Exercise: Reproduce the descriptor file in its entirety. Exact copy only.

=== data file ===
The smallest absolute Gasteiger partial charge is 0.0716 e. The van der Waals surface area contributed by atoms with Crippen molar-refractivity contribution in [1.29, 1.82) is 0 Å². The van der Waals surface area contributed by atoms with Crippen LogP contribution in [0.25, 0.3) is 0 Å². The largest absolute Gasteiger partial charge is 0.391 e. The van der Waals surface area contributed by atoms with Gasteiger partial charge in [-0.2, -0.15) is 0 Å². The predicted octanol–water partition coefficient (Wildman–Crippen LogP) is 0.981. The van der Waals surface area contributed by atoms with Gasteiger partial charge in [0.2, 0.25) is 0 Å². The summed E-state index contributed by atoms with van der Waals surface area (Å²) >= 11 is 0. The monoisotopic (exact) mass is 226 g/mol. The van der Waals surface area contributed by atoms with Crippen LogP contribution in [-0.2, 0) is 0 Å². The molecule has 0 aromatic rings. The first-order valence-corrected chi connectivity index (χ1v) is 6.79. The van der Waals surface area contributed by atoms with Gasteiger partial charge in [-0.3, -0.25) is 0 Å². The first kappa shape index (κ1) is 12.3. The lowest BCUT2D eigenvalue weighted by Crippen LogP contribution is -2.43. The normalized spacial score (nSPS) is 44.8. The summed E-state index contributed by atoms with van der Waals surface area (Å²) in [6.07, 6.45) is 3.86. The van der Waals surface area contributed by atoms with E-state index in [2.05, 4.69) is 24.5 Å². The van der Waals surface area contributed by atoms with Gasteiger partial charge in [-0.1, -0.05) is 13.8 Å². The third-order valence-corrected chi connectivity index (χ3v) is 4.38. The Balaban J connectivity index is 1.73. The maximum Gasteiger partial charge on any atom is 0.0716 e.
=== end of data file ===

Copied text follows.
The smallest absolute Gasteiger partial charge is 0.0716 e. The van der Waals surface area contributed by atoms with Crippen molar-refractivity contribution in [1.29, 1.82) is 0 Å². The van der Waals surface area contributed by atoms with Crippen LogP contribution in [0.25, 0.3) is 0 Å². The largest absolute Gasteiger partial charge is 0.391 e. The van der Waals surface area contributed by atoms with Gasteiger partial charge in [-0.2, -0.15) is 0 Å². The predicted octanol–water partition coefficient (Wildman–Crippen LogP) is 0.981. The van der Waals surface area contributed by atoms with Gasteiger partial charge in [0.2, 0.25) is 0 Å². The summed E-state index contributed by atoms with van der Waals surface area (Å²) >= 11 is 0. The monoisotopic (exact) mass is 226 g/mol. The van der Waals surface area contributed by atoms with Crippen LogP contribution in [-0.2, 0) is 0 Å². The molecule has 0 aromatic rings. The first-order valence-corrected chi connectivity index (χ1v) is 6.79. The van der Waals surface area contributed by atoms with Gasteiger partial charge in [-0.3, -0.25) is 0 Å². The first kappa shape index (κ1) is 12.3. The lowest BCUT2D eigenvalue weighted by Crippen LogP contribution is -2.43. The normalized spacial score (nSPS) is 44.8. The summed E-state index contributed by atoms with van der Waals surface area (Å²) in [6.07, 6.45) is 3.86. The van der Waals surface area contributed by atoms with E-state index in [2.05, 4.69) is 24.5 Å². The van der Waals surface area contributed by atoms with Gasteiger partial charge in [-0.1, -0.05) is 13.8 Å². The third-order valence-corrected chi connectivity index (χ3v) is 4.38. The Balaban J connectivity index is 1.73. The maximum Gasteiger partial charge on any atom is 0.0716 e.